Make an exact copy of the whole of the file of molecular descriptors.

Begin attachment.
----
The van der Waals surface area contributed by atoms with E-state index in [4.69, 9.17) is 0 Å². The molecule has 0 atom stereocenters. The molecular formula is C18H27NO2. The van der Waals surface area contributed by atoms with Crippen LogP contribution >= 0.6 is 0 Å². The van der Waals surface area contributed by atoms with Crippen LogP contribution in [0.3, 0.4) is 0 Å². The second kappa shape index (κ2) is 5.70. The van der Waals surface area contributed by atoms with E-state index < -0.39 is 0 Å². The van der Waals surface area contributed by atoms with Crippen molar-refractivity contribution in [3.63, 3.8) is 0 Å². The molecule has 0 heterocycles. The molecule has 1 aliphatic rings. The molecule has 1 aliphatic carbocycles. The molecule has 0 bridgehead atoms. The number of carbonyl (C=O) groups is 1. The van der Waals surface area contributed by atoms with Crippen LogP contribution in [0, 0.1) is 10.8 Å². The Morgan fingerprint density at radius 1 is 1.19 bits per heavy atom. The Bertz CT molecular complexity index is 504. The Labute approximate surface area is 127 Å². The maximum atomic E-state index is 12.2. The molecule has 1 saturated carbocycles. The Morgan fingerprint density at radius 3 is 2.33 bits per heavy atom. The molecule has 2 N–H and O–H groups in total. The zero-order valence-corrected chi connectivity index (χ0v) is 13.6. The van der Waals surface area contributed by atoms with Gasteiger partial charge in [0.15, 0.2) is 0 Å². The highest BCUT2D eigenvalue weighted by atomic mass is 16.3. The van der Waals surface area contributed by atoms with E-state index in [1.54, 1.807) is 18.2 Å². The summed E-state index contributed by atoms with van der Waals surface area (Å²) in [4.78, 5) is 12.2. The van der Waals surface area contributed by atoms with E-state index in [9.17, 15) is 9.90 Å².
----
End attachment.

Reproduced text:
The van der Waals surface area contributed by atoms with E-state index in [4.69, 9.17) is 0 Å². The molecule has 0 atom stereocenters. The molecular formula is C18H27NO2. The van der Waals surface area contributed by atoms with Crippen LogP contribution >= 0.6 is 0 Å². The van der Waals surface area contributed by atoms with Crippen LogP contribution in [0.3, 0.4) is 0 Å². The second kappa shape index (κ2) is 5.70. The van der Waals surface area contributed by atoms with E-state index < -0.39 is 0 Å². The van der Waals surface area contributed by atoms with Crippen molar-refractivity contribution in [3.63, 3.8) is 0 Å². The molecule has 0 heterocycles. The molecule has 1 aliphatic rings. The molecule has 1 aliphatic carbocycles. The molecule has 0 bridgehead atoms. The number of carbonyl (C=O) groups is 1. The van der Waals surface area contributed by atoms with Crippen LogP contribution in [0, 0.1) is 10.8 Å². The Morgan fingerprint density at radius 1 is 1.19 bits per heavy atom. The Bertz CT molecular complexity index is 504. The Labute approximate surface area is 127 Å². The maximum atomic E-state index is 12.2. The molecule has 1 saturated carbocycles. The Morgan fingerprint density at radius 3 is 2.33 bits per heavy atom. The molecule has 2 N–H and O–H groups in total. The zero-order valence-corrected chi connectivity index (χ0v) is 13.6. The van der Waals surface area contributed by atoms with Gasteiger partial charge in [0.15, 0.2) is 0 Å². The highest BCUT2D eigenvalue weighted by atomic mass is 16.3. The van der Waals surface area contributed by atoms with E-state index in [1.54, 1.807) is 18.2 Å². The summed E-state index contributed by atoms with van der Waals surface area (Å²) in [4.78, 5) is 12.2. The van der Waals surface area contributed by atoms with E-state index in [9.17, 15) is 9.90 Å².